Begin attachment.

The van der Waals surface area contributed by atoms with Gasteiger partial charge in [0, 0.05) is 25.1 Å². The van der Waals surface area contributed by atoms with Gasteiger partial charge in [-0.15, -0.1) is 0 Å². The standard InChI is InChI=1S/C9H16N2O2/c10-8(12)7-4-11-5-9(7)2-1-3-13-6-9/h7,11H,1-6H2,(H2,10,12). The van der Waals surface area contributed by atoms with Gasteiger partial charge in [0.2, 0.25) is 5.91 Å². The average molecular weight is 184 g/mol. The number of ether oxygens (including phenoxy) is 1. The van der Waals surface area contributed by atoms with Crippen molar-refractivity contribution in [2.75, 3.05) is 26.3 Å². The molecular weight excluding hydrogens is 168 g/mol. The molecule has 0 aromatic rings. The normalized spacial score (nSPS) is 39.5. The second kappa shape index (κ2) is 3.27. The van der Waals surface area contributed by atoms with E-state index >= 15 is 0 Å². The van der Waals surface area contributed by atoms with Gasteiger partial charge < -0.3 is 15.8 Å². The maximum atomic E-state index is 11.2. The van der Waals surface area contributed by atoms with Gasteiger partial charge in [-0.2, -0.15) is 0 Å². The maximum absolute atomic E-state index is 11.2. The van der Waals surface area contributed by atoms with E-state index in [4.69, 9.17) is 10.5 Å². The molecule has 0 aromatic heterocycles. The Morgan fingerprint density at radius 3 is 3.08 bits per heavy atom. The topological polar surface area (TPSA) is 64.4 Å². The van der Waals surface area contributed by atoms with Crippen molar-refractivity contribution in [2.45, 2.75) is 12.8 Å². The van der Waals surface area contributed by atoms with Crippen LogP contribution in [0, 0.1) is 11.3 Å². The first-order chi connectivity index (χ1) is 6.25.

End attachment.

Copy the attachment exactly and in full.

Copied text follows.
The van der Waals surface area contributed by atoms with Gasteiger partial charge in [0, 0.05) is 25.1 Å². The van der Waals surface area contributed by atoms with Gasteiger partial charge in [-0.15, -0.1) is 0 Å². The standard InChI is InChI=1S/C9H16N2O2/c10-8(12)7-4-11-5-9(7)2-1-3-13-6-9/h7,11H,1-6H2,(H2,10,12). The van der Waals surface area contributed by atoms with Gasteiger partial charge in [0.2, 0.25) is 5.91 Å². The average molecular weight is 184 g/mol. The number of ether oxygens (including phenoxy) is 1. The van der Waals surface area contributed by atoms with Crippen molar-refractivity contribution in [2.75, 3.05) is 26.3 Å². The molecular weight excluding hydrogens is 168 g/mol. The molecule has 0 aromatic rings. The normalized spacial score (nSPS) is 39.5. The second kappa shape index (κ2) is 3.27. The van der Waals surface area contributed by atoms with E-state index >= 15 is 0 Å². The van der Waals surface area contributed by atoms with Gasteiger partial charge < -0.3 is 15.8 Å². The maximum atomic E-state index is 11.2. The van der Waals surface area contributed by atoms with Gasteiger partial charge in [-0.2, -0.15) is 0 Å². The maximum absolute atomic E-state index is 11.2. The van der Waals surface area contributed by atoms with E-state index in [4.69, 9.17) is 10.5 Å². The molecule has 0 aromatic heterocycles. The Morgan fingerprint density at radius 3 is 3.08 bits per heavy atom. The topological polar surface area (TPSA) is 64.4 Å². The van der Waals surface area contributed by atoms with Crippen molar-refractivity contribution in [2.45, 2.75) is 12.8 Å². The van der Waals surface area contributed by atoms with Crippen LogP contribution in [0, 0.1) is 11.3 Å². The first-order chi connectivity index (χ1) is 6.25.